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The substance of entrepreneurship and the entrepreneurship of substances

The substance of entrepreneurship and the entrepreneurship of substances PurposeThe paper aims to clarify the distinctions and complementary of William Baumol and Israel Kirzner's classifications of and insights into entrepreneurship, and thus providing a more complete taxonomy of the substance of entrepreneurial activity. This paper also attempts to clarify distinctions between unproductive and destructive entrepreneurship.Design/methodology/approachThis paper illustrates the complete taxonomy of the substance of entrepreneurial activity by examining entrepreneurial innovation in drug markets both legal and illegal, identifying cases of productive, unproductive, superfluous, erroneous, destructive, and protective entrepreneurship. FindingsThis paper finds that the classifications of entrepreneurship (productive, superfluous, unproductive, erroneous, protective and destructive) put forth by Baumol, Kirzner, and the institutional entrepreneurship literature are complementary. While Baumol seeks to explain the disequilibrating tendencies of entrepreneurship, Kirzner seeks to explain the equilibrating tendencies of entrepreneurship within the institutional context. Originality/valueThis paper utilizes case studies from legal and illegal drug markets to uniquely and better explain the six cases of entrepreneurship. This paper also contributes to the literature by clearly articulating the complementarity of Baumolian and Kirznerian entrepreneurship. http://www.deepdyve.com/assets/images/DeepDyve-Logo-lg.png Journal of Enterpreneurship and Public Policy Emerald Publishing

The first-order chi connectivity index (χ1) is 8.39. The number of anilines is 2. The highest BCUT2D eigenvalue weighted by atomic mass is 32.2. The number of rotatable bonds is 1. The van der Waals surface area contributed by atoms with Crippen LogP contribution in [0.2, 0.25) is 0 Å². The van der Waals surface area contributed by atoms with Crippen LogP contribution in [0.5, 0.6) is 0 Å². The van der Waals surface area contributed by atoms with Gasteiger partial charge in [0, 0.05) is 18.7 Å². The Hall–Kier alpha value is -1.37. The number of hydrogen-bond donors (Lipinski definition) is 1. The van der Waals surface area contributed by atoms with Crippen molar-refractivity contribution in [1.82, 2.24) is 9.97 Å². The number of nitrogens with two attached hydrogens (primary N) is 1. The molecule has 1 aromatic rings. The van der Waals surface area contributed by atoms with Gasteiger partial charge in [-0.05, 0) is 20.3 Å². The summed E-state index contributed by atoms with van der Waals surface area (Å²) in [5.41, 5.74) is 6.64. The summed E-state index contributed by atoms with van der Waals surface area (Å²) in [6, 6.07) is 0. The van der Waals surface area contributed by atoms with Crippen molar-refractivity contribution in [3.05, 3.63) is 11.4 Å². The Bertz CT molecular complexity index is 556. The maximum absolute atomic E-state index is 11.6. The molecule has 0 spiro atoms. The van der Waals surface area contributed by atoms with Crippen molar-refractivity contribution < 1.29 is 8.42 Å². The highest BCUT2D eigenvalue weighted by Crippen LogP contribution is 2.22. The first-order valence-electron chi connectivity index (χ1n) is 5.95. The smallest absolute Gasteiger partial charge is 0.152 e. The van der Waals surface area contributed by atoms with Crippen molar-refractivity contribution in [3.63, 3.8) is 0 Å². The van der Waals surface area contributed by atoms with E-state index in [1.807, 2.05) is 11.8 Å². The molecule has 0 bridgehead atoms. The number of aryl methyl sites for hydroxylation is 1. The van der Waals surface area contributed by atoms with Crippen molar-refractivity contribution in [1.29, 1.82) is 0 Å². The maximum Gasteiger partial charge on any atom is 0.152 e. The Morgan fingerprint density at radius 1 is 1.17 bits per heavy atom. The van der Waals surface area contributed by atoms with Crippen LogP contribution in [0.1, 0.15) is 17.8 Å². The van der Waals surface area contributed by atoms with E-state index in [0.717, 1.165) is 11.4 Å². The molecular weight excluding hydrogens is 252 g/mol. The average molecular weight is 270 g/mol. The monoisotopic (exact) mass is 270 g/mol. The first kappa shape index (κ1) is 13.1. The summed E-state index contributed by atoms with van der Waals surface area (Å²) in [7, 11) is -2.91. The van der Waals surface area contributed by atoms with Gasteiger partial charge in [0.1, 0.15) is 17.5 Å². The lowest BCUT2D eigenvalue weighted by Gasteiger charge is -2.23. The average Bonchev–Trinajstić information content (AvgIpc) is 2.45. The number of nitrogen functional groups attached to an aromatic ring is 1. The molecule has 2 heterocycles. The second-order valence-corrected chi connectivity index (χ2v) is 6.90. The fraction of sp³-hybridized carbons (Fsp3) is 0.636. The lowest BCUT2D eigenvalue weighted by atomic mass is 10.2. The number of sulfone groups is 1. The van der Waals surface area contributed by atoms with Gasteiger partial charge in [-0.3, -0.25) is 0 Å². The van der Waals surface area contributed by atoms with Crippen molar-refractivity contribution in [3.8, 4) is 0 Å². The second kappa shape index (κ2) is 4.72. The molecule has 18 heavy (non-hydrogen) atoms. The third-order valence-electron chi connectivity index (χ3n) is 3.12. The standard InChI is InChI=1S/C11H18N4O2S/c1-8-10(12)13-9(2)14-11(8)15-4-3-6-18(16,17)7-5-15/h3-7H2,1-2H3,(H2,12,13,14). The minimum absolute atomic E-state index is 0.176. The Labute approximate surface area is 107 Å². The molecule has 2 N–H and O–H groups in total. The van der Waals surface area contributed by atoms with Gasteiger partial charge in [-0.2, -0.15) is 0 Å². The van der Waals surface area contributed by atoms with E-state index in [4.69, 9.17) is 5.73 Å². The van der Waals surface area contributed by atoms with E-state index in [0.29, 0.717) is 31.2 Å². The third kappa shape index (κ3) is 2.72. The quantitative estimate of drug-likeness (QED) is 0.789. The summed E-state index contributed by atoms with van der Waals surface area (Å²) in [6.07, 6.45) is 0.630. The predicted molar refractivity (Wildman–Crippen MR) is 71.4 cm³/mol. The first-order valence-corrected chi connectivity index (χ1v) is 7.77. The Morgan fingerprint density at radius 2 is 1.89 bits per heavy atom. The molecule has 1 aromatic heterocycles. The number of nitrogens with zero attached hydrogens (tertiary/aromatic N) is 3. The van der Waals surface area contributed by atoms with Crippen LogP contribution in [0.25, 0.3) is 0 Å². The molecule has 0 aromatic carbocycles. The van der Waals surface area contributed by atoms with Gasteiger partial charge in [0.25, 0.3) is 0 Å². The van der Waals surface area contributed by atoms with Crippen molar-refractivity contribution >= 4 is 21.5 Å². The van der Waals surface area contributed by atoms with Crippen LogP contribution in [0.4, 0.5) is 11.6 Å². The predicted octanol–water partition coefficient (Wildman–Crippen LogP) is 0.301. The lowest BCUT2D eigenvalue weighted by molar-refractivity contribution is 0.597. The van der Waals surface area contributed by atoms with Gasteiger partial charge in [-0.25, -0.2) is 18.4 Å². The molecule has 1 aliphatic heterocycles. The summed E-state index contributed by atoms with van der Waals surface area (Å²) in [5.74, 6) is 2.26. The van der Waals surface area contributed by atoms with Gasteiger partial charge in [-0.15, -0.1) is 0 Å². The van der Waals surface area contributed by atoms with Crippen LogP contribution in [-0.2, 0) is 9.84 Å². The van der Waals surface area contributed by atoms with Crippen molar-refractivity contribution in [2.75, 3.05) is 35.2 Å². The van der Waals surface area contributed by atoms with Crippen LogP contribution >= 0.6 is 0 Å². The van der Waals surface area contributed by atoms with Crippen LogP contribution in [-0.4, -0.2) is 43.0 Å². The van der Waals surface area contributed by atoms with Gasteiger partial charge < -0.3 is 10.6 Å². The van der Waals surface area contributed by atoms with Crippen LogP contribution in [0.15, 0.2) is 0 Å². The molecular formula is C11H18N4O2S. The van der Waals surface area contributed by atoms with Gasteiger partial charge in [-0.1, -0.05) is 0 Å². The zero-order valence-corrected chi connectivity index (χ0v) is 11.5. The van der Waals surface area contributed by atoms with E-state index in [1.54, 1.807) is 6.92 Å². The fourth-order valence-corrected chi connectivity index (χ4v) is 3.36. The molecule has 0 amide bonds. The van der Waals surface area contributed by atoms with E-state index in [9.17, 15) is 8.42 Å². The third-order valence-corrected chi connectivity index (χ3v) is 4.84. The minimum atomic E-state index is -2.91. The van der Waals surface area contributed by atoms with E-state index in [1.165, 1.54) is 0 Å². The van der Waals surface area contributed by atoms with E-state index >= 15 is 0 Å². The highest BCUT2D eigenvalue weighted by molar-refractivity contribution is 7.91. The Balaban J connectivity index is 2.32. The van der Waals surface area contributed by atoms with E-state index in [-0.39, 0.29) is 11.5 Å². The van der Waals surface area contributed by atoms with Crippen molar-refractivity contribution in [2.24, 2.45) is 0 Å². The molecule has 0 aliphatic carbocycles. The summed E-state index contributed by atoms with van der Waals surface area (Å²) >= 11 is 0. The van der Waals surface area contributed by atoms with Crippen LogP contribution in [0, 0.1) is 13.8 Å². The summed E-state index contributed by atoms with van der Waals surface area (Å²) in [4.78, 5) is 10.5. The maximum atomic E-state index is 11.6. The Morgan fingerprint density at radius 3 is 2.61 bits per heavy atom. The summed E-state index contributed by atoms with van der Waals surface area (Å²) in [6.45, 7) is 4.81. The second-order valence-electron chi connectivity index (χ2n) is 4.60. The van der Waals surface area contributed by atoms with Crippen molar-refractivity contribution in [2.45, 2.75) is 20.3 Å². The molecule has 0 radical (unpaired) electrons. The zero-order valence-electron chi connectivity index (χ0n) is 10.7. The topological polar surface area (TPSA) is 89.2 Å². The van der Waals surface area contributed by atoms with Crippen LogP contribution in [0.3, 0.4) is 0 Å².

The substance of entrepreneurship and the entrepreneurship of substances

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References (38)

Publisher
Emerald Publishing
Copyright
Copyright © Emerald Group Publishing Limited
ISSN
2045-2101
DOI
10.1108/JEPP-10-2015-0030
Publisher site
See Article on Publisher Site

Abstract

PurposeThe paper aims to clarify the distinctions and complementary of William Baumol and Israel Kirzner's classifications of and insights into entrepreneurship, and thus providing a more complete taxonomy of the substance of entrepreneurial activity. This paper also attempts to clarify distinctions between unproductive and destructive entrepreneurship.Design/methodology/approachThis paper illustrates the complete taxonomy of the substance of entrepreneurial activity by examining entrepreneurial innovation in drug markets both legal and illegal, identifying cases of productive, unproductive, superfluous, erroneous, destructive, and protective entrepreneurship. FindingsThis paper finds that the classifications of entrepreneurship (productive, superfluous, unproductive, erroneous, protective and destructive) put forth by Baumol, Kirzner, and the institutional entrepreneurship literature are complementary. While Baumol seeks to explain the disequilibrating tendencies of entrepreneurship, Kirzner seeks to explain the equilibrating tendencies of entrepreneurship within the institutional context. Originality/valueThis paper utilizes case studies from legal and illegal drug markets to uniquely and better explain the six cases of entrepreneurship. This paper also contributes to the literature by clearly articulating the complementarity of Baumolian and Kirznerian entrepreneurship.

Journal

Journal of Enterpreneurship and Public PolicyEmerald Publishing

Published: Aug 15, 2016

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